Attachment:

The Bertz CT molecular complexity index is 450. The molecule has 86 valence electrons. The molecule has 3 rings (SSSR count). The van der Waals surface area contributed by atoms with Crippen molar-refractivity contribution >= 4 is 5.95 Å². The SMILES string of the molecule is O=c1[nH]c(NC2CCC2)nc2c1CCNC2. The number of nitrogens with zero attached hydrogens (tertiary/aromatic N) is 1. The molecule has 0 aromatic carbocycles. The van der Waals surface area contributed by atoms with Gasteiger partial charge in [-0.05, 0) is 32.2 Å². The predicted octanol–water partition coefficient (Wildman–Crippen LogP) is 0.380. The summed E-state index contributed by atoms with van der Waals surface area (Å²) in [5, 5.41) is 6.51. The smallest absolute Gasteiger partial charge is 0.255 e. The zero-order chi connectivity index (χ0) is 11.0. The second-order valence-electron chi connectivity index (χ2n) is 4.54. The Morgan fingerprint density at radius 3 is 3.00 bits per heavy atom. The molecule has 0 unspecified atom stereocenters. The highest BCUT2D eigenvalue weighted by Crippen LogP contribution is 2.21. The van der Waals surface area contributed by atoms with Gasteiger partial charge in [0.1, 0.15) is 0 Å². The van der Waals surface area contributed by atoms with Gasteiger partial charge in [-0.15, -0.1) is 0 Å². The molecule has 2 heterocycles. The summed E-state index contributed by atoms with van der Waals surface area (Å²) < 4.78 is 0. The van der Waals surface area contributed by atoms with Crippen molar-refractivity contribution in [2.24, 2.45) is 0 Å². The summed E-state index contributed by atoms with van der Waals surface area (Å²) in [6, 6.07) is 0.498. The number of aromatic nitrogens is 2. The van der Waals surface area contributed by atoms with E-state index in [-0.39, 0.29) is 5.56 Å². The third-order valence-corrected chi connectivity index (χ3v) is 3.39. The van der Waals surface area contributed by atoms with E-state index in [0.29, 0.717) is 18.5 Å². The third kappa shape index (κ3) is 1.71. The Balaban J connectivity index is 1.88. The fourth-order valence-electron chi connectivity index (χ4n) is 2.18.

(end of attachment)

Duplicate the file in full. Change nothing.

The Bertz CT molecular complexity index is 450. The molecule has 86 valence electrons. The molecule has 3 rings (SSSR count). The van der Waals surface area contributed by atoms with Crippen molar-refractivity contribution >= 4 is 5.95 Å². The SMILES string of the molecule is O=c1[nH]c(NC2CCC2)nc2c1CCNC2. The number of nitrogens with zero attached hydrogens (tertiary/aromatic N) is 1. The molecule has 0 aromatic carbocycles. The van der Waals surface area contributed by atoms with Gasteiger partial charge in [-0.05, 0) is 32.2 Å². The predicted octanol–water partition coefficient (Wildman–Crippen LogP) is 0.380. The summed E-state index contributed by atoms with van der Waals surface area (Å²) in [5, 5.41) is 6.51. The smallest absolute Gasteiger partial charge is 0.255 e. The zero-order chi connectivity index (χ0) is 11.0. The second-order valence-electron chi connectivity index (χ2n) is 4.54. The Morgan fingerprint density at radius 3 is 3.00 bits per heavy atom. The molecule has 0 unspecified atom stereocenters. The highest BCUT2D eigenvalue weighted by Crippen LogP contribution is 2.21. The van der Waals surface area contributed by atoms with Gasteiger partial charge in [0.1, 0.15) is 0 Å². The van der Waals surface area contributed by atoms with Gasteiger partial charge in [-0.15, -0.1) is 0 Å². The molecule has 2 heterocycles. The summed E-state index contributed by atoms with van der Waals surface area (Å²) < 4.78 is 0. The van der Waals surface area contributed by atoms with Crippen molar-refractivity contribution in [2.24, 2.45) is 0 Å². The summed E-state index contributed by atoms with van der Waals surface area (Å²) in [6, 6.07) is 0.498. The number of aromatic nitrogens is 2. The van der Waals surface area contributed by atoms with E-state index in [-0.39, 0.29) is 5.56 Å². The third-order valence-corrected chi connectivity index (χ3v) is 3.39. The van der Waals surface area contributed by atoms with E-state index in [0.29, 0.717) is 18.5 Å². The third kappa shape index (κ3) is 1.71. The Balaban J connectivity index is 1.88. The fourth-order valence-electron chi connectivity index (χ4n) is 2.18.